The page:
If this sounds like a lot of money, you’re right. It is. Context is important though, so keep reading for some important things to think about as you evaluate the cost/benefit for your family.
3. How to evaluate the cost of CC Plus
College is expensive. You know that.
As a homeschool family, you know that education comes in many forms and is not one size fits all. For context on this question though, I’m using a 4-year university as a benchmark. I’m also including private and public (state schools).
Compare to potential destinations
It’s tempting to say, “we have a few years before college.” You don’t. It’s closer than you think so it’s worth beginning the conversation in your household about potential schools. To that end, research a few schools more closely in the context of CC plus. Look at tuition, fees, books, etc. for the school to get a better benchmark for comparison on the CC plus fee. Also, start to look at transferability of specific CC plus courses to schools. Some schools are more generous than others about what course credit they accept. This can also varies by course (I’m looking at you Latin). You can use free resources like Transferology and some college websites themselves to better understand what does and does not transfer.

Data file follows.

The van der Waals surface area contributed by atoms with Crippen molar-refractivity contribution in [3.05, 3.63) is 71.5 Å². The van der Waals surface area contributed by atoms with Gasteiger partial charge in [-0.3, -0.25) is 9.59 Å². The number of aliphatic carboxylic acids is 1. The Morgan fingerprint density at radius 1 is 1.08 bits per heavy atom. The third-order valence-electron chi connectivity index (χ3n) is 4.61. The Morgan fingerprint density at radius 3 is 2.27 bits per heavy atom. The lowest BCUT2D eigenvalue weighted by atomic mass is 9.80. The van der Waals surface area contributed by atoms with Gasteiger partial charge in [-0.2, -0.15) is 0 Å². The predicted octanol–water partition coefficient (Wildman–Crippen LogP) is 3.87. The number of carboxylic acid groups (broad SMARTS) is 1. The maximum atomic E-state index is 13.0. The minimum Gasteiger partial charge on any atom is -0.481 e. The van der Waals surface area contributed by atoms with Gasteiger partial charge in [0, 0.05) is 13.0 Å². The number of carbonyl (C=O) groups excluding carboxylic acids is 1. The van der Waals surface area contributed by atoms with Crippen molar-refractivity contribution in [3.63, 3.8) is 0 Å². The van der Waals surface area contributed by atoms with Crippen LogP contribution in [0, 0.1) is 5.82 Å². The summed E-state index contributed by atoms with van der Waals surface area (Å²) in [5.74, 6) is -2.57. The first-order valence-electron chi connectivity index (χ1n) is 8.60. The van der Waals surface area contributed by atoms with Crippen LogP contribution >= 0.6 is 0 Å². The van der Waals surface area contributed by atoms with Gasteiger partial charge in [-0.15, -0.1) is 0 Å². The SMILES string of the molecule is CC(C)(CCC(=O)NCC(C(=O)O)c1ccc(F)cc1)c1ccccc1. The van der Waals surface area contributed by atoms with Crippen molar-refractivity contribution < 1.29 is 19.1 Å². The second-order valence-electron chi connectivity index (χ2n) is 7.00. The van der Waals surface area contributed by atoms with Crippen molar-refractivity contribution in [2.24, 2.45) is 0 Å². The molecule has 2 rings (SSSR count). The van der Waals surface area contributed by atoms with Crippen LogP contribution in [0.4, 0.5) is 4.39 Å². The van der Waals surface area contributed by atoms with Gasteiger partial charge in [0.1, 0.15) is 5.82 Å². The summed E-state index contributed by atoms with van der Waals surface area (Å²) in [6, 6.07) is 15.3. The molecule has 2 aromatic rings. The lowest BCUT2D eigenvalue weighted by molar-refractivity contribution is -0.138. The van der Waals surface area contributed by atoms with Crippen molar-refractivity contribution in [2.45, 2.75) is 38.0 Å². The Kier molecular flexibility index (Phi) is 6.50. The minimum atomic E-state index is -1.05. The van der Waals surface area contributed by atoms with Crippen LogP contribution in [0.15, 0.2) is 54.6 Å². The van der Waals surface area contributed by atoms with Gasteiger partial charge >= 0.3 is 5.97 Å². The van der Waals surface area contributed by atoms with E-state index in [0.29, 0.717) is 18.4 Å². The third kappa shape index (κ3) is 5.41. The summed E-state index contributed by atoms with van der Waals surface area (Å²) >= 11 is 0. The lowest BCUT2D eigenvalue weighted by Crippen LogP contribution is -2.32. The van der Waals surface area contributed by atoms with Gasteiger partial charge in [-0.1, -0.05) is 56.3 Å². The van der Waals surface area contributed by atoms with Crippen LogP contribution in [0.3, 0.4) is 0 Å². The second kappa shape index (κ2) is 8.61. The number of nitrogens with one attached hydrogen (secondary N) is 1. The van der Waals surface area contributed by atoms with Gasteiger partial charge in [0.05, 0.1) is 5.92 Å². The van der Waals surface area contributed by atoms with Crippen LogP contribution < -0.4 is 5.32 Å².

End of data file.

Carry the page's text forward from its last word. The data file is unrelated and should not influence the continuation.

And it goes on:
Per course costs for a selection of schools-Data from The College Board
Buying Now and Inflation
When you’re thinking about CC Plus, it’s fair to make a comparison to current prices for tuition, fees, books, etc. at potential educational destinations for your son or daughter. It’s also good to think about future prices too. What do I mean by that? Inflation, or rising prices over time, happens with most things in our family budgets. In the college space, it’s a whole other ballgame and not in a good way. Prices have risen consistently and at a higher rate than almost anything else that we pay for in the US.
How much does the price of college go up? From 2000 to 2020, in-state tuition and fees went up, on average, 212%. If you expect that trend to continue (I do), then think about buying sooner than later in the context of college courses. Put another way, if your challenge student can eliminate a few courses now then your family has less to worry about for the rate college increases by the time a degree is finished.
Books and Materials